Nearly all of us begin in writing because we are passionate, devoted readers. Get that back. Read everything. Read every day. Read all of you favorites, and keep a list of writers, poets, essayists who awaken your own voice. You know the ones I mean—the writers who stir your waters of memory, place, mood. One of mine is Clarissa Pinkola Estes, because something about the way she tells stories takes me back to fifth grade and the neighborhood I lived in then, and the way people talk in my world, that curious mix of Anglo, Native American, and Spanish that is the thumbprint of the southwest. It isn’t that my voice is like hers, it’s that she awakens the best part of me. Lately, I’m working my way through all of Joan Didion—another writer with a western voice—and I love Steinbeck, too.
If you don’t know who yours might be, just get back to reading. That’s enough. Trust me.
Write things that are not for public consumption
This is a huge pitfall in the high-demand world of the Internet. Blogging, email, loops of other writers, commenting on other people’s posts, and then our own work, means that there is little time for that heady dangerous pleasure of writing just because you’re thinking something out, playing around, venting. A couple of years ago, I added a short segment to my writing day, right at the beginning, where I will write for 20 minutes on whatever captures my fancy. Maybe it will eventually become something, maybe it’s only a journal, maybe it’s nothing at all, but just me playing around with words or ideas, and all of that is fine. This plays well to the rebel angle that is also part and parcel of the creative personality. (“You aren’t the boss of me!”)
When you’re always writing for public consumption, you lose the deliciousness of messy, heady, anything-goes writing. It’s also too much pressure. Who wants to put on business clothes every day? Sometimes you just want to relax in yoga pants and mismatched socks. (Not that I’m saying my socks don’t match or anything like that.)
Protect the work
Remember that the work is not polished as it emerges. A novel in progress is as delicate as an embryo, and it is your job to protect it from any environment that might harm it. Protect it from too much judgment or feedback, from other people, but also from yourself. It’s easy to look at a book you’ve slaved over for a year or six, a book that has been through numerous edits, polishes, critiques and editorial input, and think, “Wow, the book I’m writing now will never measure up.” Creation is messy. That’s part of the fun.
Remember, too, that you are creating a whole body of work, and not even you know what is good work or your best work until you get to the end of the road. Some books will be wildly popular for no reason you can discern, and others—sometimes book you love even more—fare very badly. Your job is not to judge them, only to serve each one as it arrives, doing the best work you’re capable of doing at the time. Let each one breathe and dance.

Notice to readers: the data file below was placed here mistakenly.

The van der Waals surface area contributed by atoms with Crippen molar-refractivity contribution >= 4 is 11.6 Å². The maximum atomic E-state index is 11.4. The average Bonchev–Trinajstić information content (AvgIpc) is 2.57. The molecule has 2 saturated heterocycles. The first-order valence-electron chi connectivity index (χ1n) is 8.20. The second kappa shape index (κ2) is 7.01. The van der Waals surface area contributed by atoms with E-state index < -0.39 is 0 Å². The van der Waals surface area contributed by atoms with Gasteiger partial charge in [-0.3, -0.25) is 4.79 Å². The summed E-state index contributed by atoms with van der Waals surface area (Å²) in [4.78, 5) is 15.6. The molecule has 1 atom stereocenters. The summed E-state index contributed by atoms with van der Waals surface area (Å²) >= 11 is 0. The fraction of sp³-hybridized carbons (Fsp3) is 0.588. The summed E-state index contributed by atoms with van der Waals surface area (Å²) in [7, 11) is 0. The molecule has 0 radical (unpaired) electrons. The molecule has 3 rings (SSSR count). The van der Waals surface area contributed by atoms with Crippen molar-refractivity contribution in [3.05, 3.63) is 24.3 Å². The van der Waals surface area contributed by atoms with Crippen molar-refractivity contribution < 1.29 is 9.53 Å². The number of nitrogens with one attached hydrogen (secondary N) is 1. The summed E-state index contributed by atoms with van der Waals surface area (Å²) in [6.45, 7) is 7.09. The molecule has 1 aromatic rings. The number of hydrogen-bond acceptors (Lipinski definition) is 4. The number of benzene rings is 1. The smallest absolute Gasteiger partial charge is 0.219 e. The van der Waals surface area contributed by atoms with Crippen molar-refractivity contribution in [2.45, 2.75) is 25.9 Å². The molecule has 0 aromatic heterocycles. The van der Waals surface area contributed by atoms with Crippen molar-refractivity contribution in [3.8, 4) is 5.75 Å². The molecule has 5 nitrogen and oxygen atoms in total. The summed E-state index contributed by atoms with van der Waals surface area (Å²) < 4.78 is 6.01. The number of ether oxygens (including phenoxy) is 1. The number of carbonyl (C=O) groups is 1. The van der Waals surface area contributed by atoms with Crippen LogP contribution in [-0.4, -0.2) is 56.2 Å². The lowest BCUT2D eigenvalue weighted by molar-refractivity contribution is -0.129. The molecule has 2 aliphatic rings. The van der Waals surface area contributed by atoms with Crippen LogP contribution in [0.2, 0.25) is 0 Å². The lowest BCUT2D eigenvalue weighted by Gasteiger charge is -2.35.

Fill the well
This is, I know, very difficult sometimes, especially when you’re juggling a day job, a family, maybe other obligations. But every detail that hits the page comes out of you in some way. To keep the details fresh and interesting, you have to have new things coming in all the time. To that end, go to the movies, carry a notebook with you on the train, ride the bus and don’t bring a book. Eat meals in restaurants by yourself and only bring a small notebook to take notes. Indulge your hobbies—photography or knitting or golf or hiking or volunteering at the local cat rescue. It nourishes you.
Keep regular writing hours and use them to …er…actually write.
This might seem counter to the idea of joy, but the writing itself is part of the process of joy and discovery. Writing through the sticky, messy, boring, stupid, annoying parts is just something we all have to do. Because in the end, the magic of writing occurs as we are writing, when we’re tapped into that mother root of all creation.
Never, ever take it all too seriously
While the right book at the right moment might save an individual life (and I know I’ve been saved once or twice, haven’t you?), we are not exactly finding the cure for cancer here. We’re entertainers, and we’re supposed to be having fun. If you’re not, maybe it’s time to find something else to do for awhile.
I’m sure there are many other ways to bring back the joy. How do you get your mojo back?